Ancient cultures kept track of time by noting the Sun’s position with respect to the constellations. For example, the start of each season was identified by the Sun’s position within a constellation’s boundaries. However, due to precession of the Earth’s axis, this start position has shifted westward at over the centuries and in most instances is an entire constellation west from its position 3,000 years ago.






Position of Sun for Start of Each Season

Season

Constellation

(1000 B.C.)

Constellation

(2000 A.D.)

Spring – March Aries Pisces
Summer – June Cancer Taurus
Fall – September Leo Virgo
Winter – December Capricorn Sagittarius

   
   
Click here to go to the Qué tal in the Current Skies web site for more observing information.

Which Way Are You Going?

   This semester I have a Physical Science class in addition to my Astronomy class and during last night’s discussion about speed and acceleration I mentioned that the speed of an object is always relative or with reference to something else. I even added that “quote” from Einstein’s mother, “Everybody is a relative.”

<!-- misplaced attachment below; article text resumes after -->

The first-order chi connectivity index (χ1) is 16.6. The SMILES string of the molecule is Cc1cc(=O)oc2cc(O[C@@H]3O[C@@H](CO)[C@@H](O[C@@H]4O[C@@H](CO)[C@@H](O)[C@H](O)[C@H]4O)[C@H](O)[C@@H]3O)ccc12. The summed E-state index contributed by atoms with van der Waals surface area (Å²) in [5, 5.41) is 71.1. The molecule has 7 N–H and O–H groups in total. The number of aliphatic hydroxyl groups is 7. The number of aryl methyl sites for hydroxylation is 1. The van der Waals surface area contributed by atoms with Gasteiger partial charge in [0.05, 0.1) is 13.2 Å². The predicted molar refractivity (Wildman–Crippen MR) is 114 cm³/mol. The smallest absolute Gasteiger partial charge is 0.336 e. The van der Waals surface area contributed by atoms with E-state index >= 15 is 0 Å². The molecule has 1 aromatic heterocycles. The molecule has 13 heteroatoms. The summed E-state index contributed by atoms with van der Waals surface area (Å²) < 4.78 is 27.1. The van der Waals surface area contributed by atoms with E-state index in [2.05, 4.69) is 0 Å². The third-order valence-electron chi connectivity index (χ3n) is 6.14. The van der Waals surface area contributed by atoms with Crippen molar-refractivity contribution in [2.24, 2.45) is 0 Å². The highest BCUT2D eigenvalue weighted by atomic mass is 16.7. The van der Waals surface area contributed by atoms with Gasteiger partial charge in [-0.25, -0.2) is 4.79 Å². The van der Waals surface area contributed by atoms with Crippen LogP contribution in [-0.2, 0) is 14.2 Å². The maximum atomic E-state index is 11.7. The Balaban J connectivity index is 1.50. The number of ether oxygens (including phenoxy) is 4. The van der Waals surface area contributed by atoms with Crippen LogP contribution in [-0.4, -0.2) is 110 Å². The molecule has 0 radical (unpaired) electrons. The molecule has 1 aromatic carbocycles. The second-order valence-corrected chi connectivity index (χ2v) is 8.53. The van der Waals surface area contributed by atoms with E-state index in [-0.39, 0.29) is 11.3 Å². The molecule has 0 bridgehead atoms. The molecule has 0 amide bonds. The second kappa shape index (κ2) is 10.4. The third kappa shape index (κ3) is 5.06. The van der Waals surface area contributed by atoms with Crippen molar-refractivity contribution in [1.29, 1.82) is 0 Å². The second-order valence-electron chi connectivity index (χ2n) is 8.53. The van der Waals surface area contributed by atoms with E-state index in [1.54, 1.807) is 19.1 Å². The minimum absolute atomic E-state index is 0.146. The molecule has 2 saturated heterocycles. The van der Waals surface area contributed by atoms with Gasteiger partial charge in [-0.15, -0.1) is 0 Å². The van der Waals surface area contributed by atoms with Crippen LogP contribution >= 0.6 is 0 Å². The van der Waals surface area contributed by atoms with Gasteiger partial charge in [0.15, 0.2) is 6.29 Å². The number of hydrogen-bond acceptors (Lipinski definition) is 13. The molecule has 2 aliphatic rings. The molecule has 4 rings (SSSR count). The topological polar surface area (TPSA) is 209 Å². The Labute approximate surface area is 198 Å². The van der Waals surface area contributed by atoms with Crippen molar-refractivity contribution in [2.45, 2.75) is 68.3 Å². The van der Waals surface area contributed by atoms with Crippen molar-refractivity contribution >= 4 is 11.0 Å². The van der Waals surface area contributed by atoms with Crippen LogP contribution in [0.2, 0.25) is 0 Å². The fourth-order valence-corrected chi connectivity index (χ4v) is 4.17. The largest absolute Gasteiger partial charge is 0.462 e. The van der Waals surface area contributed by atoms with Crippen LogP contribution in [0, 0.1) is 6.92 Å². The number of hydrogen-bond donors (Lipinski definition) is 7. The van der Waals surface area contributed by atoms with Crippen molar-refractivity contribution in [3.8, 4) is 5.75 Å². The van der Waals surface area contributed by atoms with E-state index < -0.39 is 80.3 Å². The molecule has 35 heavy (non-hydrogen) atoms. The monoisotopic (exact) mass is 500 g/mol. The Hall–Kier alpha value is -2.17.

4 motions   Seriously, in discussing this I dipped into Astronomy and talked about how the Earth and other planets in our solar system all have at least 4 general motions relative to the Sun and the galaxy. And that even the galaxy is in motion and its speed is also relative. On the Earth we rotate (1,000 mph at the equator); we revolve around the Sun (67,000 mph); along with the rest of the solar system we are following the Sun toward the star Vega (43,920 mph); and with regard to the galaxy we are revolving around the galactic center (483,000 mph) as are other stars in the galaxy.
   
   
Click here to go to the Qué tal in the Current Skies web site for more observing information.

A Snake, Bird, and a Cup

Click on this graphic to see it animated

Click on this graphic to see it animated

   Above the southern horizon during the northern hemisphere mid-winter pre-dawn hours is an interesting grouping of four constellations of which three are centuries old classical constellations linked together in mythologies, while the fourth constellation, Sextans the sextant, is a ‘modern’ constellation.
   As perhaps the longest constellation the stars of Hydra the Watersnake, known in mythology as the many-headed snake that Hercules battled, meanders across the sky from east to west.